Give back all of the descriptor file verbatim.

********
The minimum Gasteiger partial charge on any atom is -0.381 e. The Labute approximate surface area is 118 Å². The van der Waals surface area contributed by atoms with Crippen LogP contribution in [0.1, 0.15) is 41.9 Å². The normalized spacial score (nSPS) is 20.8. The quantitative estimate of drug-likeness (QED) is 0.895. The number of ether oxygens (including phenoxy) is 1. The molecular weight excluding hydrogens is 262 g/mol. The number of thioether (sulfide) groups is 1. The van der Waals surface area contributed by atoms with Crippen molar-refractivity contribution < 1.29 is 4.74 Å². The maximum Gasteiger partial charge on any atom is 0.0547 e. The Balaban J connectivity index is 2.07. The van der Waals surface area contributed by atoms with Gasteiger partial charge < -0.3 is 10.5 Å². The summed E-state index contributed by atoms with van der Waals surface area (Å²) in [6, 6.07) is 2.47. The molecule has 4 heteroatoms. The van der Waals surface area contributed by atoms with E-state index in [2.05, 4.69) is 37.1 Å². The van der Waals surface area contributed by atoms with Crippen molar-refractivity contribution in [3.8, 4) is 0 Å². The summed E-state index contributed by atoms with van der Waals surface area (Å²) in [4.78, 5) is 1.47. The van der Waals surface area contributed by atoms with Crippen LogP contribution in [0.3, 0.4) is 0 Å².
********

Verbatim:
The minimum Gasteiger partial charge on any atom is -0.381 e. The Labute approximate surface area is 118 Å². The van der Waals surface area contributed by atoms with Crippen LogP contribution in [0.1, 0.15) is 41.9 Å². The normalized spacial score (nSPS) is 20.8. The quantitative estimate of drug-likeness (QED) is 0.895. The number of ether oxygens (including phenoxy) is 1. The molecular weight excluding hydrogens is 262 g/mol. The number of thioether (sulfide) groups is 1. The van der Waals surface area contributed by atoms with Crippen molar-refractivity contribution < 1.29 is 4.74 Å². The maximum Gasteiger partial charge on any atom is 0.0547 e. The Balaban J connectivity index is 2.07. The van der Waals surface area contributed by atoms with Gasteiger partial charge < -0.3 is 10.5 Å². The summed E-state index contributed by atoms with van der Waals surface area (Å²) in [6, 6.07) is 2.47. The molecule has 4 heteroatoms. The van der Waals surface area contributed by atoms with E-state index in [2.05, 4.69) is 37.1 Å². The van der Waals surface area contributed by atoms with Crippen molar-refractivity contribution in [3.8, 4) is 0 Å². The summed E-state index contributed by atoms with van der Waals surface area (Å²) in [4.78, 5) is 1.47. The van der Waals surface area contributed by atoms with Crippen LogP contribution in [0.3, 0.4) is 0 Å².